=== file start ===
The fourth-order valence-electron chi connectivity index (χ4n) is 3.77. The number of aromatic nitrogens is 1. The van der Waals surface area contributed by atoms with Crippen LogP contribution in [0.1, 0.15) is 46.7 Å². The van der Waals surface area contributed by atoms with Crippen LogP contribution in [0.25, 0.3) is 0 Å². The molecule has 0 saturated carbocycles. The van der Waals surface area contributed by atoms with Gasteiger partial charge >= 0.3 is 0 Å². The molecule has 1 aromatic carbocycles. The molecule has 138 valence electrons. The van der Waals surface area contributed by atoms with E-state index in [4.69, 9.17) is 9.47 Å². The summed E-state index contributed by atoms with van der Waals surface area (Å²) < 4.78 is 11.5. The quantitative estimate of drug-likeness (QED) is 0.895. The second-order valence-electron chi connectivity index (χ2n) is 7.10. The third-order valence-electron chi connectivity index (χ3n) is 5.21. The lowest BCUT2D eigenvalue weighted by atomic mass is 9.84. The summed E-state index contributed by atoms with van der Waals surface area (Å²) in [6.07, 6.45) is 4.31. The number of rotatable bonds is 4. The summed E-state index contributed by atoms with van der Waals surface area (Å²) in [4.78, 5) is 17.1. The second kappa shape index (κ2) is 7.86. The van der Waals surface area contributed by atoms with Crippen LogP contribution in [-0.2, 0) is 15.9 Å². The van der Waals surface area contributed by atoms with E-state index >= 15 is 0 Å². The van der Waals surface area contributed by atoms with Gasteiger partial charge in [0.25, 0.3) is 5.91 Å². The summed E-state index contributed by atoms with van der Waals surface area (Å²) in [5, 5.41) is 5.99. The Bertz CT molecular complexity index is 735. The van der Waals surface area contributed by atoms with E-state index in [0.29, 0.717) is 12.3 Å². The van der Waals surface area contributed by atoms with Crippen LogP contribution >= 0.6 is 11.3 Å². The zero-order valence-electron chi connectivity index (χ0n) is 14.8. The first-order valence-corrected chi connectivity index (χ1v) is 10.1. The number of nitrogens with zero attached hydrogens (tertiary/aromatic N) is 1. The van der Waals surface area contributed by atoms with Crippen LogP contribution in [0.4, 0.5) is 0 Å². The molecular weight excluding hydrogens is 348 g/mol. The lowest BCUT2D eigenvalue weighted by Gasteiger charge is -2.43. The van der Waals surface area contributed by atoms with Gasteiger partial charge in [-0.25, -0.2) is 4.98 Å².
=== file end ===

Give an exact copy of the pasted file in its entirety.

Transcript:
The fourth-order valence-electron chi connectivity index (χ4n) is 3.77. The number of aromatic nitrogens is 1. The van der Waals surface area contributed by atoms with Crippen LogP contribution in [0.1, 0.15) is 46.7 Å². The van der Waals surface area contributed by atoms with Crippen LogP contribution in [0.25, 0.3) is 0 Å². The molecule has 0 saturated carbocycles. The van der Waals surface area contributed by atoms with Gasteiger partial charge >= 0.3 is 0 Å². The molecule has 1 aromatic carbocycles. The molecule has 138 valence electrons. The van der Waals surface area contributed by atoms with E-state index in [4.69, 9.17) is 9.47 Å². The summed E-state index contributed by atoms with van der Waals surface area (Å²) < 4.78 is 11.5. The quantitative estimate of drug-likeness (QED) is 0.895. The second-order valence-electron chi connectivity index (χ2n) is 7.10. The third-order valence-electron chi connectivity index (χ3n) is 5.21. The lowest BCUT2D eigenvalue weighted by atomic mass is 9.84. The summed E-state index contributed by atoms with van der Waals surface area (Å²) in [6.07, 6.45) is 4.31. The number of rotatable bonds is 4. The summed E-state index contributed by atoms with van der Waals surface area (Å²) in [4.78, 5) is 17.1. The second kappa shape index (κ2) is 7.86. The van der Waals surface area contributed by atoms with Crippen LogP contribution in [-0.2, 0) is 15.9 Å². The van der Waals surface area contributed by atoms with E-state index >= 15 is 0 Å². The van der Waals surface area contributed by atoms with Gasteiger partial charge in [0.25, 0.3) is 5.91 Å². The summed E-state index contributed by atoms with van der Waals surface area (Å²) in [5, 5.41) is 5.99. The Bertz CT molecular complexity index is 735. The van der Waals surface area contributed by atoms with E-state index in [0.29, 0.717) is 12.3 Å². The van der Waals surface area contributed by atoms with Crippen LogP contribution >= 0.6 is 11.3 Å². The zero-order valence-electron chi connectivity index (χ0n) is 14.8. The first-order valence-corrected chi connectivity index (χ1v) is 10.1. The number of nitrogens with zero attached hydrogens (tertiary/aromatic N) is 1. The van der Waals surface area contributed by atoms with Crippen LogP contribution in [0.4, 0.5) is 0 Å². The molecular weight excluding hydrogens is 348 g/mol. The lowest BCUT2D eigenvalue weighted by Gasteiger charge is -2.43. The van der Waals surface area contributed by atoms with Gasteiger partial charge in [-0.25, -0.2) is 4.98 Å².